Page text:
#EmptyShelf17 #26: Becoming Reverand by @revmattwoodcock

Becoming Reverend: A diaryBecoming Reverend: A diary by Matt Woodcock
My rating: 4 of 5 stars

I met Matt whilst teaching MediaLit at Cranmer Hall a few years ago – he made a comment about how pimped up my laptop was (it was a chrome covered HP) … He’s certainly a larger than life character and starting the book with an unfortunate blocking of the toilet does set the tone – Matt is definitely a lads lad, but with a real concern to bring others into contact with Jesus by BEING HIMSELF (as God made him), and to see the church grow by pioneer ministry. I recognised a few ‘characters’, laughed at some of his particular insights, and enjoyed the way he has sought to challenge himself to sit/listen/experience things that he’s not comfortable with in the name of being part of something bigger than himself.

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Ask questions of digital data

The importance of learning to ask ‘probing questions’ of digital data:

The digital revolution has led to significant changes in news reporting. One is the use of social media as a tool for gathering and disseminating information, and another is the mining of data for stories.

Data journalism is hardly new. As early as the mid-1800s, Florence Nightingale used statistics to explain conditions in the British Army. But in the past decade, the rise of personal computers and an increase in open data policies – particularly by governments – has made it possible to access and manipulate huge datasets in the hunt for discrepancies and information of public interest.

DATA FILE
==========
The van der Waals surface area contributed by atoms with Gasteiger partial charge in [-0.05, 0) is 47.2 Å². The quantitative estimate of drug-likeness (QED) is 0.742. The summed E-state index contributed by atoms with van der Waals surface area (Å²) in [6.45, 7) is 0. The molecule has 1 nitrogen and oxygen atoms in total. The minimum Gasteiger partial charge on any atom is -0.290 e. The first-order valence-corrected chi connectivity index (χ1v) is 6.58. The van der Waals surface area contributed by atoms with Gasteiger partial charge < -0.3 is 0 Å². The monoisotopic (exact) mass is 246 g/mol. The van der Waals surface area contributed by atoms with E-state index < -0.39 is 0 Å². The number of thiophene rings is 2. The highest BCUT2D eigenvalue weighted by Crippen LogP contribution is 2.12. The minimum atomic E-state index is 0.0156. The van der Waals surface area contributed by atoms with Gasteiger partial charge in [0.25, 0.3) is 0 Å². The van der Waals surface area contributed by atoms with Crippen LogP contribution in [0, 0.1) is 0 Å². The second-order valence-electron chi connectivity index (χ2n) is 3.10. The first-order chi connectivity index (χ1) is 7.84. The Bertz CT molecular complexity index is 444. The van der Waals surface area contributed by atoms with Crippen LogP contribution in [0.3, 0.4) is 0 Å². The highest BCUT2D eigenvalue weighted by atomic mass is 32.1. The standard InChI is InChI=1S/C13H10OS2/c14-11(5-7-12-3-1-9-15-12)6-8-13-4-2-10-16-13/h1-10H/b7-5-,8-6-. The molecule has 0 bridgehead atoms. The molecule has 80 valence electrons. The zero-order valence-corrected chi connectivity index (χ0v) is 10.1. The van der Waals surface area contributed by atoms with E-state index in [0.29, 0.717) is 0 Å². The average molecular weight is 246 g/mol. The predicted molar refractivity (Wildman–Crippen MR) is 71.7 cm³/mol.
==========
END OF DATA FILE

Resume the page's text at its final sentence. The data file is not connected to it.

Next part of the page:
Ask any serious news editor what skills they would like to see in a new recruit and you are likely to be told that, along with the fundamentals of how to spot a story, how to verify it and how to communicate it effectively and legally, a knowledge of data journalism skills is a definite advantage. And if those skills are well developed, eager young journalists may find their way straight into the investigations team.

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Can journalism survive in an internet age?

Interesting book review:

We’re witnessing either the end of journalism or the birth of a golden age – depending on your point of view, or more likely depending on whether or not you are a journalist. This is the key theme of this fascinating study by David Ryfe, who takes what appears to be his disadvantageous position of being a journalism academic who has never been a journalist and turns it to good advantage.

After several years teaching journalism courses, Ryfe decided it was time he “got his hands dirty”, or at least watched others getting their hands dirty, by undertaking an ethnographic study of the newsrooms of three local daily newspapers. There he didn’t just watch and note but also reported on press conferences, wrote up news releases and got bawled at by angry news editors.

What emerges from his work are three differing accounts of how US newspapers, all in economic decline, have sought to come to terms with the impact of the internet and social media on both the economics of the papers and the daily news routines of their journalists. It all makes for fascinating but depressing reading: nothing that the newspapers tried seemed able to arrest what appeared to be an inevitable, internet-hastened decline.